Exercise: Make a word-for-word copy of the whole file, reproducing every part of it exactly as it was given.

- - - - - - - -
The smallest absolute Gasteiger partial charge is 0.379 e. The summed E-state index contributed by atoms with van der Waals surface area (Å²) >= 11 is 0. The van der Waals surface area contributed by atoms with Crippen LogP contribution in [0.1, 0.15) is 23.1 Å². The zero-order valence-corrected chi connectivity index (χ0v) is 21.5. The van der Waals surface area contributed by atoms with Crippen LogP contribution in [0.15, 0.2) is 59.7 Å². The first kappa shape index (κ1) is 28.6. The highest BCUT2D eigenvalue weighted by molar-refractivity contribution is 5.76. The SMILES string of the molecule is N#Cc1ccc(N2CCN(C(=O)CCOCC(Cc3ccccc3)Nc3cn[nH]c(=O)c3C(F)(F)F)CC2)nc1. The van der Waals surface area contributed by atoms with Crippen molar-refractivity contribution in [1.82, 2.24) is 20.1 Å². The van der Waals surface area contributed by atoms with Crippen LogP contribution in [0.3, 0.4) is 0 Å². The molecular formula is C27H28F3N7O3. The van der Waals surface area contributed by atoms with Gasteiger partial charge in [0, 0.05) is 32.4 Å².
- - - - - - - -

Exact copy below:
The smallest absolute Gasteiger partial charge is 0.379 e. The summed E-state index contributed by atoms with van der Waals surface area (Å²) >= 11 is 0. The van der Waals surface area contributed by atoms with Crippen LogP contribution in [0.1, 0.15) is 23.1 Å². The zero-order valence-corrected chi connectivity index (χ0v) is 21.5. The van der Waals surface area contributed by atoms with Crippen LogP contribution in [0.15, 0.2) is 59.7 Å². The first kappa shape index (κ1) is 28.6. The highest BCUT2D eigenvalue weighted by molar-refractivity contribution is 5.76. The SMILES string of the molecule is N#Cc1ccc(N2CCN(C(=O)CCOCC(Cc3ccccc3)Nc3cn[nH]c(=O)c3C(F)(F)F)CC2)nc1. The van der Waals surface area contributed by atoms with Crippen molar-refractivity contribution in [1.82, 2.24) is 20.1 Å². The van der Waals surface area contributed by atoms with Crippen LogP contribution in [0.3, 0.4) is 0 Å². The molecular formula is C27H28F3N7O3. The van der Waals surface area contributed by atoms with Gasteiger partial charge in [0, 0.05) is 32.4 Å².